Pitt is an ideal fit for Jackie. The actor is often at his best in roles where he is required to hold back. Jackie is like the last of a dying breed, a professional who takes his job seriously and holds his cards close. His mystery makes him charismatic, even though he's also a little scary. The first time we see him at work, Dominik and director of photography Greig Fraser (Snow White and the Huntsman) shoot the gunplay in slow-motion, turning the murder into an abstract smear of motion and texture. It's both brutal and beautiful, a contradiction Dominik is more than aware of. The violence throughout Killing Them Softly is a mix of visceral ballet work, dark humor, and sickening consequences. We get our thrills and our inappropriate laughs, but we also get shown what we're laughing at, like the guy we're making fun of was standing behind us the whole time and he heard everything we said. The shame of getting caught is linked to the excitement of having done bad.
Killing Them Softly is a skillful balance of pretension and genre, low art made with high craft. Carefully considered dissolves work with an underplayed score (The Grey's Marc Streitenfeld is credited with "piano pieces and musical ambiences"), while pre-existing music cues to rival even Scorsese both enhance and ironically comment on all the wickedness on display. As the story develops, Dominik simultaneously caters to and defies expectation. Some things pay off the way bets in this kind of story should; in other instances, Dominik ditches the favorite and goes for the long shot. It's those decisions that bring the largest returns, making Killing Them Softly one of 2012's bigger surprises, sneaking in just under the wire as one of the best of last year.
No hyperbole: this is one of the best Blu-Rays I've seen. Presented here on disc as an MPEG-4 AVC encode with 1080p resolution, Killing Me Softly looks stupendous. The level of detail is deep and rich. Resolution is sharp throughout the frame, with color and texture both looking realistic, artful, and varied. Blacks are solid without any crushing. The image is free of any scratches, glitches, DNR, blocking, or jagged edges. Night and day are expertly contrasted, as are different environments. One scene looks washed out, the next is shiny and neon-lit. Seriously, Killing Me Softly is what HD was invented for. The movie is shown in its original ultra-widescreen 2.40:1 aspect ratio.
You're going to notice how good the 5.1 DTS-HD Master Audio track is from the very first scene. Dominik plays with sound a lot in this movie, with industrial noise mixing with news broadcasts and dialogue at regular intervals. The mix here is dynamic and smartly arranged, with a large amount of movement between all the speakers creating a genuine surround sound experience.
English Closed Captioning is available for those who require it, as well as optional Spanish subtitles.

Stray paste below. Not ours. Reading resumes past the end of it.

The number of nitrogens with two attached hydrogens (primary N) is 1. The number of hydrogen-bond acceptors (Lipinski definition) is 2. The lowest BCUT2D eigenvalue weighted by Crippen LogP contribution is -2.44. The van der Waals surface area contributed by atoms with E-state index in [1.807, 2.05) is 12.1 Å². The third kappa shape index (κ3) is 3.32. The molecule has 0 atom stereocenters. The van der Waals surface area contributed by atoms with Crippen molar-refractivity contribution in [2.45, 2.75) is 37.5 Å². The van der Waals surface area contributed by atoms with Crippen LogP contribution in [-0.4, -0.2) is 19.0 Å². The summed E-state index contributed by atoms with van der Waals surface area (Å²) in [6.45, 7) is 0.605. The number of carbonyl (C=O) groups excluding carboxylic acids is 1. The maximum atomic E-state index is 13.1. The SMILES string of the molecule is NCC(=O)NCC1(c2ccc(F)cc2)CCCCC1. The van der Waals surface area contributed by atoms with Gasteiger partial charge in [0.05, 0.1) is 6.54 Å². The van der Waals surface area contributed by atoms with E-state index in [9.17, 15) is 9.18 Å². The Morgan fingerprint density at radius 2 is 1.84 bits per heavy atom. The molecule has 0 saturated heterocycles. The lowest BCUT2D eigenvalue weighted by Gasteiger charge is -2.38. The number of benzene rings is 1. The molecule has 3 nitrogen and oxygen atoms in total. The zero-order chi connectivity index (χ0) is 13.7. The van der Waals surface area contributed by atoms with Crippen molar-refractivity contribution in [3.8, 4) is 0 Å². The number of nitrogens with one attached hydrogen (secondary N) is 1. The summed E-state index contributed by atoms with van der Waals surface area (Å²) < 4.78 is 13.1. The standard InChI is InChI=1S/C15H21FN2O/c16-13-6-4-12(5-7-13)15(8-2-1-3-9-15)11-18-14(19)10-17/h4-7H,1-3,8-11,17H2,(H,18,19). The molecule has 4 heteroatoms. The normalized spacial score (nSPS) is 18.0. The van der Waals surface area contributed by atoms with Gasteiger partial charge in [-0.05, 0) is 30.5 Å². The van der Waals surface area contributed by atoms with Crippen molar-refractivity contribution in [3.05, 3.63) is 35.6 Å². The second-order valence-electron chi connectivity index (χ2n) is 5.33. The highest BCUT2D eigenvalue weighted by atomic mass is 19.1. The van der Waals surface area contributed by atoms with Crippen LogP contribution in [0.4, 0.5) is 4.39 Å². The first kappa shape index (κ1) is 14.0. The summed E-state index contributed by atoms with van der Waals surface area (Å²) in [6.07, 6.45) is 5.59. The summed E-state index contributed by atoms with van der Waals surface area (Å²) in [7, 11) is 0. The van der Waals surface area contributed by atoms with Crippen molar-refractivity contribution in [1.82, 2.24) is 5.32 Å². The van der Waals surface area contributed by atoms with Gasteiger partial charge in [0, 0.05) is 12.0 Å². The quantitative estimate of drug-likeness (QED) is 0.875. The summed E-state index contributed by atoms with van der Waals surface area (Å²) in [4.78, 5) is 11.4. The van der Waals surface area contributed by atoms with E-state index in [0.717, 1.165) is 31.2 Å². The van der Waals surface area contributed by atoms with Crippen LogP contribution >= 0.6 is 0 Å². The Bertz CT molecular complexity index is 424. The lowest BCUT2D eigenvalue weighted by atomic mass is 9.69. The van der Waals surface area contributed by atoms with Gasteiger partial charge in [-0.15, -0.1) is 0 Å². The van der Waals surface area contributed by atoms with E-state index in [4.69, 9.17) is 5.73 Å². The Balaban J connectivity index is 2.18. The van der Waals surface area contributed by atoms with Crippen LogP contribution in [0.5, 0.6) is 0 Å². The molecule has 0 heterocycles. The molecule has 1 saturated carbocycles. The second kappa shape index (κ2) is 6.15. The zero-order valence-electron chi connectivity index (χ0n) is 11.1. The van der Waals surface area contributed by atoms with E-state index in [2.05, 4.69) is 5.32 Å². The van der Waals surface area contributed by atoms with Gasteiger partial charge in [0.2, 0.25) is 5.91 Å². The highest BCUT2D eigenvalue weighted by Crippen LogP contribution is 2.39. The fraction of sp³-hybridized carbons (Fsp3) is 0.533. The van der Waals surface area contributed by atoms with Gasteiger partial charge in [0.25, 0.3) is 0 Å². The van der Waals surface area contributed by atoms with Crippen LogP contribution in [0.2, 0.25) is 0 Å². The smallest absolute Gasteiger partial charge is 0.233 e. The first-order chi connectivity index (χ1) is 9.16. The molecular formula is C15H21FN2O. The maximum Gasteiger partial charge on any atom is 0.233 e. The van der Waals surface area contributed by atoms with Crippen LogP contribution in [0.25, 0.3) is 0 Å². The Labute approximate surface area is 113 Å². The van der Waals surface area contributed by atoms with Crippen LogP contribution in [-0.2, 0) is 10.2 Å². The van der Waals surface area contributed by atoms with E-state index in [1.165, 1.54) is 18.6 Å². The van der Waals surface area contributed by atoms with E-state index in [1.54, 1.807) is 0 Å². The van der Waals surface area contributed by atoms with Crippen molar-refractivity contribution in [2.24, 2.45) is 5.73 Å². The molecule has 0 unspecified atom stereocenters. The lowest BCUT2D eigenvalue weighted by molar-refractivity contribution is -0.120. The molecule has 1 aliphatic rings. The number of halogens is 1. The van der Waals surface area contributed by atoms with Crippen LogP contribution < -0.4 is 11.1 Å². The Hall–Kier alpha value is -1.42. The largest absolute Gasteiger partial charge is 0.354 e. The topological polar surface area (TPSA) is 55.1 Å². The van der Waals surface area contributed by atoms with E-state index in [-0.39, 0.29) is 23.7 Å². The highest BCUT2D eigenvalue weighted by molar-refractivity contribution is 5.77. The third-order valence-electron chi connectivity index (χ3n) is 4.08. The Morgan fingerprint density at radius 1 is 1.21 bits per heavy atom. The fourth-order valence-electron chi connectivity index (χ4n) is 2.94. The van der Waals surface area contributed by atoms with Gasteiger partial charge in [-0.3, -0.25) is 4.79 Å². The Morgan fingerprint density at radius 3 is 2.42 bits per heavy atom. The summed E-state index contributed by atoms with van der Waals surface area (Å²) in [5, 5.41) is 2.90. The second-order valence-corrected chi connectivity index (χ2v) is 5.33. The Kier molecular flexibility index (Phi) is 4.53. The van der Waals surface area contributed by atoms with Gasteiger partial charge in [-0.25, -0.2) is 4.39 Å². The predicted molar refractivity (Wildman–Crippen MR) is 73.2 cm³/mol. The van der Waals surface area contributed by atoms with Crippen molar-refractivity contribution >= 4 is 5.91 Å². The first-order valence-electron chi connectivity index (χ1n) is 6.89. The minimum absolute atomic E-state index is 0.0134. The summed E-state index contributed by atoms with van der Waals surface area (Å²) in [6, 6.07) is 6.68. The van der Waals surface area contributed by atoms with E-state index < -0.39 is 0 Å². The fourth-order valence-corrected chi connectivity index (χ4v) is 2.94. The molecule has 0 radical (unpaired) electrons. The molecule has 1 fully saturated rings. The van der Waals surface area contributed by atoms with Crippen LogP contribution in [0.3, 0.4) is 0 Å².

The "Making of Killing Them Softly" featurette is fairly inconsequential at barely 5 minutes long. The conversation about the underlying political message of the film is interesting, but it barely gets started.
There are four deleted scenes including more conversation between McNairy and Mendelsohn, two more scenes discussing "The Doctor" (one with Pitt and Jenkins, the other with Pit and McNairy), and a snippet with Pitt and Gandolfini. These total just over 9 minutes, and if you like the film, you'll like them. They don't add anything, but the movie's gift for gab continues to be infectious.
The packaging is a standard Blu-Ray case, and it comes with a bonus DVD, a downloadable iTunes copy (yay!), and a b.s. "Ultraviolet" copy (boo!).
With 2012 come and gone, the year's second-best film comes to Blu-Ray, and it's even better now that it's had some time to settle than it was on the initial theatrical go-around. Andrew Dominik's stylish crime thriller looks great in high definition. Every interlocking piece of Killing Them Softly's intelligent, talkative narrative fits together with exquisite ease, forming the image of a criminal underworld that is just as abused by the everyday class warfare of American politics as the rest of us. Brad Pitt leads an excellent ensemble to violent, invigorating glory. This is one of those movies that no one saw but that everyone should own. DVD Talk Collector Series.
Jamie S. Rich is a novelist and comic book writer. He is best known for his collaborations with Joelle Jones, including the hardboiled crime comic book You Have Killed Me, the challenging romance 12 Reasons Why I Love Her, and the 2007 prose novel Have You Seen the Horizon Lately?, for which Jones did the cover. All three were published by Oni Press. His most recent projects include the futuristic romance A Boy and a Girl with Natalie Nourigat; Archer Coe and the Thousand Natural Shocks, a loopy crime tale drawn by Dan Christensen; and the horror miniseries Madame Frankenstein, a collaboration with Megan Levens. Follow Rich's blog at Confessions123.com.